22 de abril de 2021
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Biden slaps sanctions on Russia over Navalny case

 Russian opposition leader Alexei Navalny. EFE/ Patrick Seeger/File

Russian opposition leader Alexei Navalny. EFE/ Patrick Seeger/File

By Alfonso Fernandez

Washington, Mar 2 (efe-epa).- The US government on Tuesday announced sanctions on seven senior Russian officials, including the head of Russian intelligence, Alexander Bortnikov, over the poisoning and imprisonment of opposition leader Alexei Navalny, in recently-inaugurated President Joe Biden's first major move against Moscow.

Secretary of State Antony Blinken said in a statement that the aim of the sanctions is to send "a clear signal that Russia's use of chemical weapons and abuse of human rights have severe consequences."

"We reiterate our call for the Russian government to immediately and unconditionally release Mr. Navalny," he said.

These are the first sanctions imposed on Moscow by Biden, who took office on Jan. 20.

With these sanctions, the US adds its own penalties to those previously imposed on Moscow by the European Union and shares European concerns over increasing "authoritarianism" in Russia, Blinken said.

During his participation last month in the Munich Security Conference, Biden declared that the trans-Atlantic alliance between the US and Europe "is back" after four years of tension, a reference to former President Donald Trump, whose stance vis-a-vis Europe - and many other US allies - was one of aggressive nationalism.

Regarding Moscow, Biden warned that "Russian leaders want people to think that our system is more corrupt or as corrupt as theirs. But the world knows that isn't true, including Russians - Russia's own citizens."

Russian President Vladimir "Putin seeks to weaken European - the European project and our NATO Alliance. He wants to undermine the transatlantic unity and our resolve, because it's so much easier for the Kremlin to bully and threaten individual states than it is to negotiate with a strong and closely united transatlantic community," Biden said.

Along with Bortnikov, Washington imposed sanctions on Russian chief prosecutor Igor Krasnov; the administrator of Russia's prisons, Alexandr Kalashnikov; Putin's assistant cabinet chief Sergei Kiriyenko; and Deputy Defense Minister Alexei Krivoruchko.

The sanctions freeze the assets these top officials may have under US jurisdiction and prohibit financial transactions with US entities.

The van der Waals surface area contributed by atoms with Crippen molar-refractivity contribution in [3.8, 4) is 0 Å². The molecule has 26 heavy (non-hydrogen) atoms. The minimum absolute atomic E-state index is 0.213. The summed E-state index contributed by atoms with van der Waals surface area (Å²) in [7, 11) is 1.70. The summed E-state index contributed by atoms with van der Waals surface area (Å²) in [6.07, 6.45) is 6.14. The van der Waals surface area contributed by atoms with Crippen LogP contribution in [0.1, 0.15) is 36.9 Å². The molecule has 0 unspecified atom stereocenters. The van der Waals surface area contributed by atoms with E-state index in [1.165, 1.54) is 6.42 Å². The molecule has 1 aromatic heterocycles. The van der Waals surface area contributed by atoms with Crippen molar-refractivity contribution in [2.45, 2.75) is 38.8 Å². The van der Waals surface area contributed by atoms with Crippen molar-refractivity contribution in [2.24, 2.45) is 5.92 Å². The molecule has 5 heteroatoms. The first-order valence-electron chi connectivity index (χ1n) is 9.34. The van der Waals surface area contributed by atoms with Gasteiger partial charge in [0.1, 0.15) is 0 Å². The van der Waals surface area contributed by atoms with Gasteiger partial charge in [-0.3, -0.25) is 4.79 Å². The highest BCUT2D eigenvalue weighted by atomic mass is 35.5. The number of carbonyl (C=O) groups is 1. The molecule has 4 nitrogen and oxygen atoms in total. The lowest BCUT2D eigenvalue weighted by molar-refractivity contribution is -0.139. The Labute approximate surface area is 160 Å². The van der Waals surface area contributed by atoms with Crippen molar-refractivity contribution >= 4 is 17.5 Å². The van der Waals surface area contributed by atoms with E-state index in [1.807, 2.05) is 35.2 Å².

In addition, restrictions are being imposed on certain Russian exports and the issuing of visas to individuals included on the sanction list is being halted.

Washington said, in addition, that reliable reports had confirmed that Navalny was poisoned by Russian intelligence operatives with the nerve agent Novichok.

The 44-year-old Russian opposition figure is currently serving a two-and-a-half-year prison term on an old conviction for fraud and money laundering, and his being jailed in late January sparked huge protests all across Russia during which security forces and police arrested thousands.

In a telephone call with journalists to provide details of the sanctions, top Biden administration officials remarked that the move underlines the change in tone in Washington from that of the Trump administration.

A "review (of Russian behavior) is ongoing and we of course reserve the right to take additional steps and take additional action at the conclusion," White House Press Secretary Jen Psaki said Tuesday in a press briefing.

In late January, Biden held a telephone conversation with Putin in which he discussed extending the New START nuclear disarmament treaty and called for Navalny's release.

The US leader thus joins his predecessors - Trump and Barack Obama - who also imposed several rounds of economic and diplomatic sanctions against Russia for actions they considered to be violations of international norms, including the annexation of Crimea and the Kremlin's meddling in US elections.

Meanwhile, Russian Foreign Ministry spokeswoman Maria Zakharova on Tuesday denounced Washington's new sanctions as "meddling in our internal affairs," adding that "we aren't going to tolerate that," and "we will respond in kind."

"Attempts to put pressure on Russia with sanctions or other tools have failed in the past and will fail again," she said.



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